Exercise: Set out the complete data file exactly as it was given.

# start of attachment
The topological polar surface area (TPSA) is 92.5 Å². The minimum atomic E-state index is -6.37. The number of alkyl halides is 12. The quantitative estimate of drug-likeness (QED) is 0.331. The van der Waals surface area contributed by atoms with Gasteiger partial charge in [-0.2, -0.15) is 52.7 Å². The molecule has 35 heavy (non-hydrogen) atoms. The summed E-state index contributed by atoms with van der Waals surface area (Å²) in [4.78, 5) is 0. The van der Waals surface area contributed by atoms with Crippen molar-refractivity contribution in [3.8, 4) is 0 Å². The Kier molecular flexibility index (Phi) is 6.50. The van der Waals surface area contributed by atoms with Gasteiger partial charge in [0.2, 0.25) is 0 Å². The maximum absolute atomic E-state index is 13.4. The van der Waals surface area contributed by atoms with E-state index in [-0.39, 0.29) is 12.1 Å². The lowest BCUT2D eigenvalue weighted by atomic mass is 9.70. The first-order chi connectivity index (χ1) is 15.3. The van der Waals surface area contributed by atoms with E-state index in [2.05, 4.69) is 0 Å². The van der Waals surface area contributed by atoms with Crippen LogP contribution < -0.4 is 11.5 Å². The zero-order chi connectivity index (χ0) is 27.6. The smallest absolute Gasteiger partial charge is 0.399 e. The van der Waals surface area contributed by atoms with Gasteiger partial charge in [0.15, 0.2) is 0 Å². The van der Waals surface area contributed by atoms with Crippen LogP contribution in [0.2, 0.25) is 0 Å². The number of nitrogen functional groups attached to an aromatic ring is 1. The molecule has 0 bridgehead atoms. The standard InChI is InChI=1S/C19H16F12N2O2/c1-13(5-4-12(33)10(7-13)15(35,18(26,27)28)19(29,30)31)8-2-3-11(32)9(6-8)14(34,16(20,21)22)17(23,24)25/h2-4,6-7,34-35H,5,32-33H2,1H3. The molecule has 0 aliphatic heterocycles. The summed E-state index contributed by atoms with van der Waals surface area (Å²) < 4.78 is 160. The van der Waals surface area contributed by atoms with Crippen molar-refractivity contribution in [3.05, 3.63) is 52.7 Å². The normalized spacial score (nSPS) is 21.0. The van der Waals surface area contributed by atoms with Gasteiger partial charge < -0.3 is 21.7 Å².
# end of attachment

The topological polar surface area (TPSA) is 92.5 Å². The minimum atomic E-state index is -6.37. The number of alkyl halides is 12. The quantitative estimate of drug-likeness (QED) is 0.331. The van der Waals surface area contributed by atoms with Gasteiger partial charge in [-0.2, -0.15) is 52.7 Å². The molecule has 35 heavy (non-hydrogen) atoms. The summed E-state index contributed by atoms with van der Waals surface area (Å²) in [4.78, 5) is 0. The van der Waals surface area contributed by atoms with Crippen molar-refractivity contribution in [3.8, 4) is 0 Å². The Kier molecular flexibility index (Phi) is 6.50. The van der Waals surface area contributed by atoms with Gasteiger partial charge in [0.2, 0.25) is 0 Å². The maximum absolute atomic E-state index is 13.4. The van der Waals surface area contributed by atoms with E-state index in [-0.39, 0.29) is 12.1 Å². The lowest BCUT2D eigenvalue weighted by atomic mass is 9.70. The first-order chi connectivity index (χ1) is 15.3. The van der Waals surface area contributed by atoms with E-state index in [2.05, 4.69) is 0 Å². The van der Waals surface area contributed by atoms with Crippen LogP contribution < -0.4 is 11.5 Å². The zero-order chi connectivity index (χ0) is 27.6. The smallest absolute Gasteiger partial charge is 0.399 e. The van der Waals surface area contributed by atoms with Gasteiger partial charge in [0.15, 0.2) is 0 Å². The van der Waals surface area contributed by atoms with Crippen LogP contribution in [0.2, 0.25) is 0 Å². The number of nitrogen functional groups attached to an aromatic ring is 1. The molecule has 0 bridgehead atoms. The standard InChI is InChI=1S/C19H16F12N2O2/c1-13(5-4-12(33)10(7-13)15(35,18(26,27)28)19(29,30)31)8-2-3-11(32)9(6-8)14(34,16(20,21)22)17(23,24)25/h2-4,6-7,34-35H,5,32-33H2,1H3. The molecule has 0 aliphatic heterocycles. The summed E-state index contributed by atoms with van der Waals surface area (Å²) < 4.78 is 160. The van der Waals surface area contributed by atoms with Crippen molar-refractivity contribution in [3.05, 3.63) is 52.7 Å². The normalized spacial score (nSPS) is 21.0. The van der Waals surface area contributed by atoms with Gasteiger partial charge < -0.3 is 21.7 Å².